• Modern ideology evolved from Christian theology… Modern ideas of political rights emerged out of a dialogue; a discourse; a dialectic in which Christianity framed the arguments of secularists…

    The last two paragraphs are especially important. Today’s runaway, secular liberalism is an offshoot of Christianity:

    • Christianity reached a state of fruition called “modernity” when a kind of justice was reaped for the ancestral betrayal of a Christian’s pagan forefathers. The pagan values that genuinely supported an ancestral chain of sacrifice for their kin kind and the patriarchal kingdoms of this world were betrayed.

    • A war of generations broke Christianity from Judaism, and left wing humanism from Christianity. These are only peak points that matured from the gradual kneading of cultural dough; from change guided by visions of the moral high grounds in heaven or on earth. Out of a conflict between generations that Christianity helped leaven, the modern social idea of progress rose.

    The Parable of the Leaven appears in Matthew and Luke. In both places it immediately follows the Parable of the Mustard Seed, so well interpreted in the first entry of Heisman’s suicide note:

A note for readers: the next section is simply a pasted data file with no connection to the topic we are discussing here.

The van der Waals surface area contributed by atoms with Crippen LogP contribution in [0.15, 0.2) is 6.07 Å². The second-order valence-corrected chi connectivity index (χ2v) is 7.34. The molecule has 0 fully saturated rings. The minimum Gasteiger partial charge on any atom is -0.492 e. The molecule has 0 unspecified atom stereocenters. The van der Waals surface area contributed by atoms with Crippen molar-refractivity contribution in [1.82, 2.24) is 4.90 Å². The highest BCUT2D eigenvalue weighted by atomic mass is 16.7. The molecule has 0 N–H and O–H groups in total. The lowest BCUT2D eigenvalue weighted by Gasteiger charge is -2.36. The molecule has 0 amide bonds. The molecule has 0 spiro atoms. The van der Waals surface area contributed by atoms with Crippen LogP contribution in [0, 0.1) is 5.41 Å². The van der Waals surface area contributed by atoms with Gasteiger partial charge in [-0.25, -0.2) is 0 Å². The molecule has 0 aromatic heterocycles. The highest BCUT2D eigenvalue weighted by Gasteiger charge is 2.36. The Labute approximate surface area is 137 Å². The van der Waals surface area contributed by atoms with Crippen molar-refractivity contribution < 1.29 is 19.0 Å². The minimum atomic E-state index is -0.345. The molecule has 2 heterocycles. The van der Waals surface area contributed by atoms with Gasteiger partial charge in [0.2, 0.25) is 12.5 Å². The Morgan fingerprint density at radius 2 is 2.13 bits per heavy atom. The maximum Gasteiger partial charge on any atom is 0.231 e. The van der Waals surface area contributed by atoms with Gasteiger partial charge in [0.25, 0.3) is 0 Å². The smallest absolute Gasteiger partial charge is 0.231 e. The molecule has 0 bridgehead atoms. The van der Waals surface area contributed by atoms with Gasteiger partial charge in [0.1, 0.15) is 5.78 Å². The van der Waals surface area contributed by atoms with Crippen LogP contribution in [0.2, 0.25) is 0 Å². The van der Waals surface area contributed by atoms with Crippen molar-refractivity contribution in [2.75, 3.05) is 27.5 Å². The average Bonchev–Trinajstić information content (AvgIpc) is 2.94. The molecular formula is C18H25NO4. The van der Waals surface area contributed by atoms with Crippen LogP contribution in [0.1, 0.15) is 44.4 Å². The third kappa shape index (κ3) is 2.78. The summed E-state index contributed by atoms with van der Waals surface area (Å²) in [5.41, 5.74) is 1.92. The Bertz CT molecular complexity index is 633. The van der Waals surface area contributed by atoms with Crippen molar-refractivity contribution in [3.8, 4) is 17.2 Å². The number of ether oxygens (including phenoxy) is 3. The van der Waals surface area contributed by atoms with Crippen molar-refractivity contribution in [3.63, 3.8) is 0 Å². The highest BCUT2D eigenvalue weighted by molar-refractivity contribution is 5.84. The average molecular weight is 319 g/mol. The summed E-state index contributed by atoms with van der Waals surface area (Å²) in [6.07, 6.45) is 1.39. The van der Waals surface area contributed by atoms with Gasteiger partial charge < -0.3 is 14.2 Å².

• In Jesus’s parable, it was the way of the Kingdom of God: a dangerous, pungent shrub with fiery effect that takes over where it is not wanted. Love was not only beneficial, but also necessary, to the health of the Roman patriarchal-imperial order. However, too much of a good thing can become absolutely deadly if not controlled within proscribed bounds.

    Shame on the authors and commenters at Counter-Currents who are still addicted to their Judeo-Xtian yeast!

  2. The first truly major step towards unsubverting Rome’s subversion of Jesus’s message was the Protestant Reformation.

    This is one of the most important things in all of history!

    With Christ as part of the equation, the Christian ethics of the Gospels became balanced… In Secular Christianity each person has to be like Jesus himself, doing self-sacrifice, since there’s no other way to realize Christian ethics.